In the first year of our existence, my team faced pressure to avoid supporting specific projects and instead simply concentrate on creating standards for user interfaces. The best standards and guidelines are grounded in successful design, not pulled out of the air. We have persisted, therefore, in pushing to ensure that the UX teams are focused on the most strategically important projects within those areas of the organization where UX is part of the critical path to success. In addition, we continually search for the difficult business problems facing the organization and identify and provide breakthroughs for the problems within the set centered on the experience.

Our goal in moving into new areas is to invest in setting the direction—the vision of where the design should be several years out (even before there is technology to support it)—and to build it on the user’s needs and desires (the usefulness that drives the satisfaction). That vision is where we attempt to drive innovation in UX. To that end, we create roadmaps of how we’ll get there; the bulk of the team’s work from beginning to end follows and delivers on that roadmap. When great design is delivered, it raises the visibility of design thinking across the organization, and executives become evangelists for the experiences.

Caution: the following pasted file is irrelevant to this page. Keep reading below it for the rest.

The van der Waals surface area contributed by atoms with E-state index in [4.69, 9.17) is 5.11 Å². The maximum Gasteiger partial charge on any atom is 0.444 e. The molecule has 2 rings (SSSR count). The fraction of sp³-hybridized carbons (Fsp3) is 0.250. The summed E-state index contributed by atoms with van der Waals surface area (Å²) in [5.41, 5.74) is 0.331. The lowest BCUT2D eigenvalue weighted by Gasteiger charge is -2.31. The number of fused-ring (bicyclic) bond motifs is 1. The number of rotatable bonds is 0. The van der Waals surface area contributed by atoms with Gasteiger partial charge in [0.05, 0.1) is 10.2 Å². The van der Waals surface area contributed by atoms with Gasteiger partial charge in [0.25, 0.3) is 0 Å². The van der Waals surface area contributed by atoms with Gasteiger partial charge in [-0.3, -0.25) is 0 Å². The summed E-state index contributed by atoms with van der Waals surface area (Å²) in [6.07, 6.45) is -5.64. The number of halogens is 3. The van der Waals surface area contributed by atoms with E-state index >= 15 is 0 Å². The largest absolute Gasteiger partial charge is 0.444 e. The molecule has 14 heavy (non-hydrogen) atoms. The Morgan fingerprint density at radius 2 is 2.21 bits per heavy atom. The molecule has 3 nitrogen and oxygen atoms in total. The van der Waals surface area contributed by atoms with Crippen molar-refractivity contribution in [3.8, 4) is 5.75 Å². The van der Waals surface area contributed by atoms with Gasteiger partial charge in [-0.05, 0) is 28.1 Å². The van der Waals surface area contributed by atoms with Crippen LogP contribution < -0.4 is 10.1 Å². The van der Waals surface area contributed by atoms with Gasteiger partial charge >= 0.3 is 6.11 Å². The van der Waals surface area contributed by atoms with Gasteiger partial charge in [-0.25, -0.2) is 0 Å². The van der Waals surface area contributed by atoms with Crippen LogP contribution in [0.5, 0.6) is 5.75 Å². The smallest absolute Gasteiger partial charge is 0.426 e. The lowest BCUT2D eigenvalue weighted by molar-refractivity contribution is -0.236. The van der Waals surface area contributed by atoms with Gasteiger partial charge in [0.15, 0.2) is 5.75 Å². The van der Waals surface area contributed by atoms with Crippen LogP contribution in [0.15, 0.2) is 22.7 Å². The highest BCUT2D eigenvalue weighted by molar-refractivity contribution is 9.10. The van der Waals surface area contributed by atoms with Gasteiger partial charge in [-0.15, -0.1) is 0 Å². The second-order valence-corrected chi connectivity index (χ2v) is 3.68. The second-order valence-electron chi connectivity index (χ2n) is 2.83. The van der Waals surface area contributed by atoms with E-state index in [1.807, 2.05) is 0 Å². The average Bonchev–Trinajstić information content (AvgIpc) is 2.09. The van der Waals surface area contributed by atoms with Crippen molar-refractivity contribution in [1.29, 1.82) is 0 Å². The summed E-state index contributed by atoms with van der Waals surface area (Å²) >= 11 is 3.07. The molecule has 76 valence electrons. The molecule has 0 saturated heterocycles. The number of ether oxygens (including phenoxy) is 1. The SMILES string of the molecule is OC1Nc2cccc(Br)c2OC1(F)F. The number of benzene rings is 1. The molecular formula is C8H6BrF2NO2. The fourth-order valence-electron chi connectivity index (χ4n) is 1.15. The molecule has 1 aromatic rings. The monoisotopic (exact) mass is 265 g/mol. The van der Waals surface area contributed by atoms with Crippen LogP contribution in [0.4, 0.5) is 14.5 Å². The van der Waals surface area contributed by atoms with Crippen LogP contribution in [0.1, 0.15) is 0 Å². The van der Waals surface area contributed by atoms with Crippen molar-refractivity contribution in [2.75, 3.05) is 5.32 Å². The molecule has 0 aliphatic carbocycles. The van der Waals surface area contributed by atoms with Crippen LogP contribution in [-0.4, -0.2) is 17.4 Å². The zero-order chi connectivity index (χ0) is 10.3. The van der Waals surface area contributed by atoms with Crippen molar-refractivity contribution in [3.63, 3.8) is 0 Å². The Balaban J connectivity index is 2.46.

Motivate

Inspiring design and a compelling vision are two forms of motivation that move teams to aspire to better experiences. But Microsoft IT is an engineering organization, and the kind of motivation that works its way through the genetics of the organization completely depends on metrics that matter to the organization, that will be tracked, and for which people will be held accountable. The model within the overall vision identifies satisfaction at the heart of what we want to measure. Fortunately, Microsoft has adopted a standard satisfaction metric that it uses broadly, across products, which has been built into the compensation of many senior executives. However it has not been used as consistently across operational or other IT interfaces, so we are attempting to evangelize a more consistent measurement and to drive even broader adoption. By sampling the user population as they use the released application, often via user panels, the value is in motivating release over release improvement. The goal is to build the metric into the system in a way that ensures both its exposure in the standard dashboards used throughout the management chain and that it is discussed during strategic and tactical review sessions.